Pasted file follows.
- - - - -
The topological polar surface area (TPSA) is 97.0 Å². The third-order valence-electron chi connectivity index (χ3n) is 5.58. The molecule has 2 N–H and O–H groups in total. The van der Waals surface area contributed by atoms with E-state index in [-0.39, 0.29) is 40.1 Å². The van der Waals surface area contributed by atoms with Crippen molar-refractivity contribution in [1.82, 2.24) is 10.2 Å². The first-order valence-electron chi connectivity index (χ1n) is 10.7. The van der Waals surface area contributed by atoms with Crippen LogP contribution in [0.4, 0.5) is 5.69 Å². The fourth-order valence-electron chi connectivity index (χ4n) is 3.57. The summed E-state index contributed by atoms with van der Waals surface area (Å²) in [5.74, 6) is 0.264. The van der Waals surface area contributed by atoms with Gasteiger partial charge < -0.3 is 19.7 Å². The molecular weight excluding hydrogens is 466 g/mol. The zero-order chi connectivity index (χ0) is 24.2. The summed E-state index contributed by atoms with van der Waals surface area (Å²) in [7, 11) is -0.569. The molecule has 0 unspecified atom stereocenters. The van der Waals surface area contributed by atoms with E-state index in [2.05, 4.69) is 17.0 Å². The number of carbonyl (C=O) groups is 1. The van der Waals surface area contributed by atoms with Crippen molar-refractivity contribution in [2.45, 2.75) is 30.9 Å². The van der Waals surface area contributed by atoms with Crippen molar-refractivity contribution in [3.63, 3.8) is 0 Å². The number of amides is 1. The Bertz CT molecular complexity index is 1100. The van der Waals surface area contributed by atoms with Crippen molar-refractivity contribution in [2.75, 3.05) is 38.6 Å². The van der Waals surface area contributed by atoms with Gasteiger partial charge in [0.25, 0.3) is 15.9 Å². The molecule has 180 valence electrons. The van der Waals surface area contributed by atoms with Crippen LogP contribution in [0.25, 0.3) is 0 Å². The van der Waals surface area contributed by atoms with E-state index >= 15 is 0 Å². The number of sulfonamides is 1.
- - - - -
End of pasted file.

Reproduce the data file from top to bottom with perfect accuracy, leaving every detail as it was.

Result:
The topological polar surface area (TPSA) is 97.0 Å². The third-order valence-electron chi connectivity index (χ3n) is 5.58. The molecule has 2 N–H and O–H groups in total. The van der Waals surface area contributed by atoms with E-state index in [-0.39, 0.29) is 40.1 Å². The van der Waals surface area contributed by atoms with Crippen molar-refractivity contribution in [1.82, 2.24) is 10.2 Å². The first-order valence-electron chi connectivity index (χ1n) is 10.7. The van der Waals surface area contributed by atoms with Crippen LogP contribution in [0.4, 0.5) is 5.69 Å². The fourth-order valence-electron chi connectivity index (χ4n) is 3.57. The summed E-state index contributed by atoms with van der Waals surface area (Å²) in [5.74, 6) is 0.264. The van der Waals surface area contributed by atoms with Gasteiger partial charge < -0.3 is 19.7 Å². The molecular weight excluding hydrogens is 466 g/mol. The zero-order chi connectivity index (χ0) is 24.2. The summed E-state index contributed by atoms with van der Waals surface area (Å²) in [7, 11) is -0.569. The molecule has 0 unspecified atom stereocenters. The van der Waals surface area contributed by atoms with E-state index in [2.05, 4.69) is 17.0 Å². The number of carbonyl (C=O) groups is 1. The van der Waals surface area contributed by atoms with Crippen molar-refractivity contribution in [2.45, 2.75) is 30.9 Å². The van der Waals surface area contributed by atoms with Crippen molar-refractivity contribution in [3.63, 3.8) is 0 Å². The number of amides is 1. The Bertz CT molecular complexity index is 1100. The van der Waals surface area contributed by atoms with Crippen molar-refractivity contribution in [2.75, 3.05) is 38.6 Å². The van der Waals surface area contributed by atoms with Gasteiger partial charge in [0.25, 0.3) is 15.9 Å². The molecule has 180 valence electrons. The van der Waals surface area contributed by atoms with Crippen LogP contribution in [0.25, 0.3) is 0 Å². The van der Waals surface area contributed by atoms with E-state index >= 15 is 0 Å². The number of sulfonamides is 1.